By the time of his death in 1582, he controlled 30 of Japan’s 68 provinces and was the commander of the greatest samurai army in the country’s history.

Dusk at Kiyosu Castle

We walked around the castle capturing the graceful replica from different sides. The front of castle is surrounded by a rock garden.

It was nearing evening. The castle grounds were being closed. Currently a museum resides inside the castle. If you want to explore the castle grounds or visit the museum, you have to be here before 4.15 pm. We walked over to the bridge and waited for the magic hour as I refer to the sunset time when the skies light up like a dream.

The street lights over the bridge were gradually turning on one by one. The group of girls had probably gone back their homes. The area was totally deserted and it wasn’t even 5pm. If you have traveled much in Japan, it’s a fairly regular occurrence. It doesn’t even feel strange anymore. So, I set up my tripod over the bridge to catch the lovely castle in the shimmering light.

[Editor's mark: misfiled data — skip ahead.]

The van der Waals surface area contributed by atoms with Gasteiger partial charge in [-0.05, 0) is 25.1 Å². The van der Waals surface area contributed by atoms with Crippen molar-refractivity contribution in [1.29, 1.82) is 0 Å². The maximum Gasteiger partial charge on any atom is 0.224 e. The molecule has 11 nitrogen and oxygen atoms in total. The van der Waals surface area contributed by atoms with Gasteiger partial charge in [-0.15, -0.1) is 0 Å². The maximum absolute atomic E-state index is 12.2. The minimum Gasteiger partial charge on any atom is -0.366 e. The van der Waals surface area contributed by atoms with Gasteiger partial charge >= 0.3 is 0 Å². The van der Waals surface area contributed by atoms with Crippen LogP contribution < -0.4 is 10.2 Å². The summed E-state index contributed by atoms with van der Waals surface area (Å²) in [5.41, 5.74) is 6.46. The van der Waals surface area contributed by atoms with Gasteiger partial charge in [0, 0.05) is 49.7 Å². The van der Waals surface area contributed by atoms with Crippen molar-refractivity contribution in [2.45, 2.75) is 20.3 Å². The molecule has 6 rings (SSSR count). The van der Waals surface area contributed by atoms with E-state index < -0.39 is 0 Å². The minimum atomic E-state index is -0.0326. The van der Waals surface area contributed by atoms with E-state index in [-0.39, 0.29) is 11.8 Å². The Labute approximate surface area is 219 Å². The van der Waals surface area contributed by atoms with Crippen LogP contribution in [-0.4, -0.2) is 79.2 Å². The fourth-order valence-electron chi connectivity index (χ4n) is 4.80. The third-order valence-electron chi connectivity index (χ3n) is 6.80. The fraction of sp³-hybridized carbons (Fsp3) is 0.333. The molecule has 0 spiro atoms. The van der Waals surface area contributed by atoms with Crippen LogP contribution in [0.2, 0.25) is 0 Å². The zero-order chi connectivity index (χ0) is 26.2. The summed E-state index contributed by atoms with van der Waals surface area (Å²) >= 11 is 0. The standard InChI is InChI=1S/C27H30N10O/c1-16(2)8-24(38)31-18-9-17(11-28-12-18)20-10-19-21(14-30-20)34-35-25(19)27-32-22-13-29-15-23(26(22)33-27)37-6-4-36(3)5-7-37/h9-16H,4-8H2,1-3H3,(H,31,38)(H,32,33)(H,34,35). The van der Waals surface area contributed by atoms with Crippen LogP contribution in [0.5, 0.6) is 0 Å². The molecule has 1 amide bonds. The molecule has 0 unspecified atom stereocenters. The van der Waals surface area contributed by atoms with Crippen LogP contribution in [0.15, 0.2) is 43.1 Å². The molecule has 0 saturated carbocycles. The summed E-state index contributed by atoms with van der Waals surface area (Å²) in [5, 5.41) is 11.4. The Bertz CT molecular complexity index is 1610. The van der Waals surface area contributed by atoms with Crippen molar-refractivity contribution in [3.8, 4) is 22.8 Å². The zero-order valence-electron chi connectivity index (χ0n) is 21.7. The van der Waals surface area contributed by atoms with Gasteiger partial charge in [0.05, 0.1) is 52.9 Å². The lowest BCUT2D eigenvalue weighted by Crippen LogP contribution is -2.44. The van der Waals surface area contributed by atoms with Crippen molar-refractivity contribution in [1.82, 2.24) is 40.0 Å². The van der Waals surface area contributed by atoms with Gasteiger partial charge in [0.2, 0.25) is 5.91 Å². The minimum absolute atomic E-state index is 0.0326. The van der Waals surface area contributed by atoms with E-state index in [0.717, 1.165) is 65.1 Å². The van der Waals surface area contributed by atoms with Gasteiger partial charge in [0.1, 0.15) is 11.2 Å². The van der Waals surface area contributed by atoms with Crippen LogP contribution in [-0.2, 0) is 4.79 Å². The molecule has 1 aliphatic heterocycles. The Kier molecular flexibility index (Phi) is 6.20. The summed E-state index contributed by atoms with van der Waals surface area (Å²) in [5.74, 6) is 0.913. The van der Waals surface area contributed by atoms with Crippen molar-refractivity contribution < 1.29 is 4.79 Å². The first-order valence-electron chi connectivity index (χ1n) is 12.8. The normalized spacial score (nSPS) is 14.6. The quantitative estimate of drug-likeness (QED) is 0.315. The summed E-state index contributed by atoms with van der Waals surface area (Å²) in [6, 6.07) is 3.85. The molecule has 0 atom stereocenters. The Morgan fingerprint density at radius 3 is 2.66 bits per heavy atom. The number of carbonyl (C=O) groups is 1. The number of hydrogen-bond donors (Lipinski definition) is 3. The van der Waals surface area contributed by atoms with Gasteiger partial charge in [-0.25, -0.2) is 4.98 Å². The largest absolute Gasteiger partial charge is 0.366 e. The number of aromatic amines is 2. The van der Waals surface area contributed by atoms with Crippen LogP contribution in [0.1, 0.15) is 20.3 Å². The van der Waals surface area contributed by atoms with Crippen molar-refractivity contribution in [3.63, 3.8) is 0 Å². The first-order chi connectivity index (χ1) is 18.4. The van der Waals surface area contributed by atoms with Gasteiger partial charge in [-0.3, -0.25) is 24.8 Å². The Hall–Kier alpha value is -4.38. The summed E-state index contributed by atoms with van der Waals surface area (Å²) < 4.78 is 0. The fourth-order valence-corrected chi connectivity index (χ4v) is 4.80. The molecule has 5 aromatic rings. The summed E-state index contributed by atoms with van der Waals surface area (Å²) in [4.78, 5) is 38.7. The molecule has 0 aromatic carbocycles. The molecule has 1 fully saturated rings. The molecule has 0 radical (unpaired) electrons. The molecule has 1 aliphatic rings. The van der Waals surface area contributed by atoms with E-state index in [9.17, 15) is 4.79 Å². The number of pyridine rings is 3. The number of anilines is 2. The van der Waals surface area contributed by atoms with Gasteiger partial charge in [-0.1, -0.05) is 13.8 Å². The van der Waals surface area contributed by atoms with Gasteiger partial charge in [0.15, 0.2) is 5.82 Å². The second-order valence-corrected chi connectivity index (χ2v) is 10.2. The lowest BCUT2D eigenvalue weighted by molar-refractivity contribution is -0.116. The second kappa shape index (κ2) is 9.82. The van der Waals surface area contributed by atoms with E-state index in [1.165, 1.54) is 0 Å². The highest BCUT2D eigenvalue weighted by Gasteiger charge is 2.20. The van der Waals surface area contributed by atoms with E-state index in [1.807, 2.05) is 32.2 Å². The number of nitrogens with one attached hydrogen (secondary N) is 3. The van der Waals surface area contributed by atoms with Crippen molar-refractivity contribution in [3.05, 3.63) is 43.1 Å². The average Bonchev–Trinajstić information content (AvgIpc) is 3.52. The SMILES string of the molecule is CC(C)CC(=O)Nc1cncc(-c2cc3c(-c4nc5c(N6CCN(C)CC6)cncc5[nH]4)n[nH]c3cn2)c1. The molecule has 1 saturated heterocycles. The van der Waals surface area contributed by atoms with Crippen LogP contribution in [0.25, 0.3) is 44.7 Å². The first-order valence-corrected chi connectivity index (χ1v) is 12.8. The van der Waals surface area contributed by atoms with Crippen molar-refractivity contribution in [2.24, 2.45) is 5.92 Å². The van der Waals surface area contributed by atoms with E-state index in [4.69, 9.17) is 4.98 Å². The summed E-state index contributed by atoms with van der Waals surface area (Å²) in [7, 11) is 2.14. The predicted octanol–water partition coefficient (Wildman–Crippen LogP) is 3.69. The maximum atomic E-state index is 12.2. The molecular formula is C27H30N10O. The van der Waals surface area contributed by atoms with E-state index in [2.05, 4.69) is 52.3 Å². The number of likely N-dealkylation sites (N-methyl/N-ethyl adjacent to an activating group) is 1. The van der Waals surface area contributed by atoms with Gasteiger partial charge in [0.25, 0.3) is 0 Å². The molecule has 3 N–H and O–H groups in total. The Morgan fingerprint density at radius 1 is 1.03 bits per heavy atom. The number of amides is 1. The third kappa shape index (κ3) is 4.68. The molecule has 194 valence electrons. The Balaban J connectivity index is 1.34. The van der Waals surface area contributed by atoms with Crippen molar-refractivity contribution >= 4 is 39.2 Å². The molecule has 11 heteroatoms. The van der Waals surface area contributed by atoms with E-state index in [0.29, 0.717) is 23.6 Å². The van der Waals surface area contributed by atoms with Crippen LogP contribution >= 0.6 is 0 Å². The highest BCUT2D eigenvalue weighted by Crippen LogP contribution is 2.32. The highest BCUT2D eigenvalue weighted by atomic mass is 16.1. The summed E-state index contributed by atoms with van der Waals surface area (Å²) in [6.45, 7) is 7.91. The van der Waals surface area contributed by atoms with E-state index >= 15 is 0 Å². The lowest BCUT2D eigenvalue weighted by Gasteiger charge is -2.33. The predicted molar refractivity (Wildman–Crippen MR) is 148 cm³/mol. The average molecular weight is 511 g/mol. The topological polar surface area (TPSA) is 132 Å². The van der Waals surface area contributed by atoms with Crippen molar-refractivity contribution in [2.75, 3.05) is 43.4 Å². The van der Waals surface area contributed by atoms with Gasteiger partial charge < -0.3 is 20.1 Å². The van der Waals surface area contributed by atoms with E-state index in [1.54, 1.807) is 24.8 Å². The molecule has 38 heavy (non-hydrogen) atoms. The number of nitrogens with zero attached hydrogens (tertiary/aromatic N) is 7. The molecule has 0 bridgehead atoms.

Within minutes hues of blue and purple surrounded the castle.

The rot of Kiyosu Castle

After numerous upheavals in the Sengoku Period, Tokugawa Ieyasu emerged victorious and laid the foundations Edo Government. In 1609, for better running of the government, he ordered the rebuilding of the castle at Nagoya.

In the same year the old tower of Kiyosu Castle was dismantled and the materials were used for the construction of the northwest yagura of the Nagoya castle. You can still witness that tower in Nagoya Castle, which has survived in its original form until today, being known as the Kiyosu Yagura. Once the construction at Nagoya Castle was finished, Kiyosu Castle was formally abandoned.

Kiyosu Castle Today

The current Kiyosu Castle was reconstructed in concrete in 1989 just across the Gojo river from where the actual castle stood. Since the original plans were lost it was built by using the model of the Inuyama castle, which is representative for the castles built in that period. The rebuilt tower, made of concrete, looks indeed like the Inuyama Castle, except for the absence of the small connected donjon and the karahafu undulated gable on the third floor.

It was getting dark and it was time for us to head back to the glistening lights of Nagoya. Kiyosu has a lovely castle and anyone interested in capturing a beautiful piece of heritage should not give it a miss. Once the capital of the powerful Owari domain, Kiyosu Castle’s influence may have waned, but its importance to history has not.